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Research and Development (R&D) Tax Credits are a government incentive intended to promote R&D in the UK.
£1.8 billion of support has been claimed so far for 2016-17, up from £350 million in 2010. This supports the government’s aim of seeing UK spending on R&D increase from 1.69% of GDP in 2017 to reach 2.4% by 2027.
What is R&D?
The credits are designed to encourage companies to invest in R&D. In return, this is proposed to increase innovation and wealth creation in the economy. Companies can reduce their tax bill or claim payable cash credits. The scheme allows UK businesses to conduct R&D at a lower risk. The financial incentive can be the difference between a project being profitable, or even viable in the first place. It also reduces the risk of projects that are likely to fail or be unachievable to their full extent.
R&D for the purpose of tax takes places when a project seeks to achieve an advance in science of technology. A qualifying company will seek this through the resolution of scientific or technological uncertainties.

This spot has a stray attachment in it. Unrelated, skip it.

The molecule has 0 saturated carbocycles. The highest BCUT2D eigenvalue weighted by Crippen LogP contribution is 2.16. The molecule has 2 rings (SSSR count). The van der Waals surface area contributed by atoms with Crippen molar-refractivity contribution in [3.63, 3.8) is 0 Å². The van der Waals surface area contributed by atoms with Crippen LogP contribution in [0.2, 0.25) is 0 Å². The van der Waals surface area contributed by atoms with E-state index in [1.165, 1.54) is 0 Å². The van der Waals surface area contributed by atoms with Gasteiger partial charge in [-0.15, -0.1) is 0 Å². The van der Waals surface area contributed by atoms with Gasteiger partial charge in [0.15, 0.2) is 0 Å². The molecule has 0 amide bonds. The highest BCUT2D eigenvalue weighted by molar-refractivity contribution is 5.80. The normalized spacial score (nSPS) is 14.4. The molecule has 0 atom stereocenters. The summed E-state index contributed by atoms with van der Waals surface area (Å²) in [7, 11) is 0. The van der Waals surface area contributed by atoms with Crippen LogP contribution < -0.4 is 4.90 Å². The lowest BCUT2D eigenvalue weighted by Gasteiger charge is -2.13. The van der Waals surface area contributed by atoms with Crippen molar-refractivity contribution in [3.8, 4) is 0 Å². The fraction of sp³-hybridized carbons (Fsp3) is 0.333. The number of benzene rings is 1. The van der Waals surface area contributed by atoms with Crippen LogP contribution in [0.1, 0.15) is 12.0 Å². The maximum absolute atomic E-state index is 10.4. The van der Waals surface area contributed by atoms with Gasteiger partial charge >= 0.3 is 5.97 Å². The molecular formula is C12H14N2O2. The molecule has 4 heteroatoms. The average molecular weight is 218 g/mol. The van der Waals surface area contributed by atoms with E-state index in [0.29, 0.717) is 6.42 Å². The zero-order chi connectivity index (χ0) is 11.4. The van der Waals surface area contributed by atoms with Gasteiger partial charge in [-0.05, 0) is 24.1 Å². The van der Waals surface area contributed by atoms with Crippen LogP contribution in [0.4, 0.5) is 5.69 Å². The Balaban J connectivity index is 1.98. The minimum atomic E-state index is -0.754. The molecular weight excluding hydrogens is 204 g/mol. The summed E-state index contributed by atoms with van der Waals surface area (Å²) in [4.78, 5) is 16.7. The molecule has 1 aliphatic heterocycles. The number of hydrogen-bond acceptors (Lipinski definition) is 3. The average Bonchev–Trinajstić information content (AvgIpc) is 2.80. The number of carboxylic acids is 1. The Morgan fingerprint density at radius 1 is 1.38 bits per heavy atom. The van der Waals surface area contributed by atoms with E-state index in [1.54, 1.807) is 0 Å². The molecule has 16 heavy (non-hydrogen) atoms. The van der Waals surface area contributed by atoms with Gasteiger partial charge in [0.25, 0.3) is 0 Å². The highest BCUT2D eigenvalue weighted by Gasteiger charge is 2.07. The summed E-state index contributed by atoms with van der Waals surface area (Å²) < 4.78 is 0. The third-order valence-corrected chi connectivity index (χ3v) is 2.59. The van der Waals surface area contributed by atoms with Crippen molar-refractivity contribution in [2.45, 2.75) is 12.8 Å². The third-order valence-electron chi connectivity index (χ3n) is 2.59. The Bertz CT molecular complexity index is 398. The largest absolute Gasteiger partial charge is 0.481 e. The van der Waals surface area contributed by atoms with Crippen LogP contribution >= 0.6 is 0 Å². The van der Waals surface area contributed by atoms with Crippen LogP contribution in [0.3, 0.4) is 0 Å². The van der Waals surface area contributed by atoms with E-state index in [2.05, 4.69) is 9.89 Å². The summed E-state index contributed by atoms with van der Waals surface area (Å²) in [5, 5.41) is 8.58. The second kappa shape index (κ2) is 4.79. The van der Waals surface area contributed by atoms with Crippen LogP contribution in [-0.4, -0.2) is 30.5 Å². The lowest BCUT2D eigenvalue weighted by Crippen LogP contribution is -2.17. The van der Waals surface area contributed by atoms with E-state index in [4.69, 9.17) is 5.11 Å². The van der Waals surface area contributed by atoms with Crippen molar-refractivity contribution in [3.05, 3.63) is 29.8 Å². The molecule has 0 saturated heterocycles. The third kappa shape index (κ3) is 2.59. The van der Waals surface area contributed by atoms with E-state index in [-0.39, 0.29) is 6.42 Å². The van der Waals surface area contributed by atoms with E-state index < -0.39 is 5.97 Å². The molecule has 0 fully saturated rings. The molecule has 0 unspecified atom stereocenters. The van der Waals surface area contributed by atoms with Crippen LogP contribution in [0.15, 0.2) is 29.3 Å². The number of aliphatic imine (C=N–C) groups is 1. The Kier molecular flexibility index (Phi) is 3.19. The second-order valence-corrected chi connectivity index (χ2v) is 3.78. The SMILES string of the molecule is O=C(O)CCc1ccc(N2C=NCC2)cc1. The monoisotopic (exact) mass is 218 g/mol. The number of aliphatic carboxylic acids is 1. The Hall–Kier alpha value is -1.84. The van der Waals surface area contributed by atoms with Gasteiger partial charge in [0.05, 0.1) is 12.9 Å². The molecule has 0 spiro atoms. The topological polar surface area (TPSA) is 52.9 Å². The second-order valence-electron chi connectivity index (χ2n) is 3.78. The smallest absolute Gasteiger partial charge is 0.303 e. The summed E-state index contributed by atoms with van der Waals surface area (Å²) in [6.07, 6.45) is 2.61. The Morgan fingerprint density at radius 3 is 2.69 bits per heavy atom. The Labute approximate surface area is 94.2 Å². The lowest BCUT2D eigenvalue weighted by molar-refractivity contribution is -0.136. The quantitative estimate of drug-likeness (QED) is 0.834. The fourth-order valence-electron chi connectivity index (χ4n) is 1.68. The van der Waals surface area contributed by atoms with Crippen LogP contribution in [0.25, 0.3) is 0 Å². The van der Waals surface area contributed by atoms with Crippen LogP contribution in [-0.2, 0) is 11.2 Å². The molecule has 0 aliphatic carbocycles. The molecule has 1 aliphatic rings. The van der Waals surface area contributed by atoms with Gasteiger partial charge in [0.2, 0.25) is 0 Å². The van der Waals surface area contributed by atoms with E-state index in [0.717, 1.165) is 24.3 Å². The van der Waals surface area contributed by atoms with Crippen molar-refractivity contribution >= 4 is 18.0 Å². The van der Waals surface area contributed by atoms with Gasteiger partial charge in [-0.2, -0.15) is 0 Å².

Introduced in 2000, the Research and Development (R&D) Tax Credit scheme is designed to encourage small and medium enterprises (SMEs) to invest in R&D. From April 2015, SMEs have been able to claim 230% on their qualifying R&D costs.
There are various principles which need to be respected.
Eligible R&D must be:
Eligible costs include staffing costs, consumable costs, software, subcontractors and research contributions.
A company is an SME for R&D Tax Relief purposes if their staff count is below 500 and either the turnover is less than €100 million or a balance sheet totalling less than €86 million.
It is estimated that the £3.5 billion given out via the scheme in 2016-17 has generated up to £24.9 billion in R&D expenditure.
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